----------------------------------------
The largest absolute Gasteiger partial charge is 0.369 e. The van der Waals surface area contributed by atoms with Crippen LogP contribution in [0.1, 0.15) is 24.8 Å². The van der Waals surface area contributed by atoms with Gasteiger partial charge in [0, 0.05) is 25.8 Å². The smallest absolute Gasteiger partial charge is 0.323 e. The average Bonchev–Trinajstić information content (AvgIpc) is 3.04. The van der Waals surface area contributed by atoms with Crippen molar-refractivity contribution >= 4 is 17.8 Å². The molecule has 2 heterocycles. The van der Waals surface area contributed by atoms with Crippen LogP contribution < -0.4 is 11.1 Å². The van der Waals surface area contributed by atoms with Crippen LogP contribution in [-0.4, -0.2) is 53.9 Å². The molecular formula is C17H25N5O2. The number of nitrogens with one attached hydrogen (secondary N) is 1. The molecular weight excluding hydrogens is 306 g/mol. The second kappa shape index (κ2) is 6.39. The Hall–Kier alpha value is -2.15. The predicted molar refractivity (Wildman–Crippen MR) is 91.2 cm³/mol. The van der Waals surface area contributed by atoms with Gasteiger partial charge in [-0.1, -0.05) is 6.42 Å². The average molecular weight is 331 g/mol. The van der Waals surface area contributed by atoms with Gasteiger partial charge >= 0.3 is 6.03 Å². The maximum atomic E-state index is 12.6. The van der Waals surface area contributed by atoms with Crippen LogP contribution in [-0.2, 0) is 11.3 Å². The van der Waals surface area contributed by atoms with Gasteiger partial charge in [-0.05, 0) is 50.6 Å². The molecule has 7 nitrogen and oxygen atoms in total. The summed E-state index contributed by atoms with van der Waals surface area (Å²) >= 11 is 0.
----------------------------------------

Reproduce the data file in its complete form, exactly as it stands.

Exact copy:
The largest absolute Gasteiger partial charge is 0.369 e. The van der Waals surface area contributed by atoms with Crippen LogP contribution in [0.1, 0.15) is 24.8 Å². The van der Waals surface area contributed by atoms with Gasteiger partial charge in [0, 0.05) is 25.8 Å². The smallest absolute Gasteiger partial charge is 0.323 e. The average Bonchev–Trinajstić information content (AvgIpc) is 3.04. The van der Waals surface area contributed by atoms with Crippen molar-refractivity contribution >= 4 is 17.8 Å². The molecule has 2 heterocycles. The van der Waals surface area contributed by atoms with Crippen LogP contribution < -0.4 is 11.1 Å². The van der Waals surface area contributed by atoms with Crippen LogP contribution in [-0.4, -0.2) is 53.9 Å². The molecular formula is C17H25N5O2. The number of nitrogens with one attached hydrogen (secondary N) is 1. The molecular weight excluding hydrogens is 306 g/mol. The second kappa shape index (κ2) is 6.39. The Hall–Kier alpha value is -2.15. The predicted molar refractivity (Wildman–Crippen MR) is 91.2 cm³/mol. The van der Waals surface area contributed by atoms with Gasteiger partial charge in [-0.1, -0.05) is 6.42 Å². The average molecular weight is 331 g/mol. The van der Waals surface area contributed by atoms with Gasteiger partial charge >= 0.3 is 6.03 Å². The maximum atomic E-state index is 12.6. The van der Waals surface area contributed by atoms with Crippen LogP contribution in [-0.2, 0) is 11.3 Å². The van der Waals surface area contributed by atoms with Gasteiger partial charge in [-0.05, 0) is 50.6 Å². The molecule has 7 nitrogen and oxygen atoms in total. The summed E-state index contributed by atoms with van der Waals surface area (Å²) >= 11 is 0.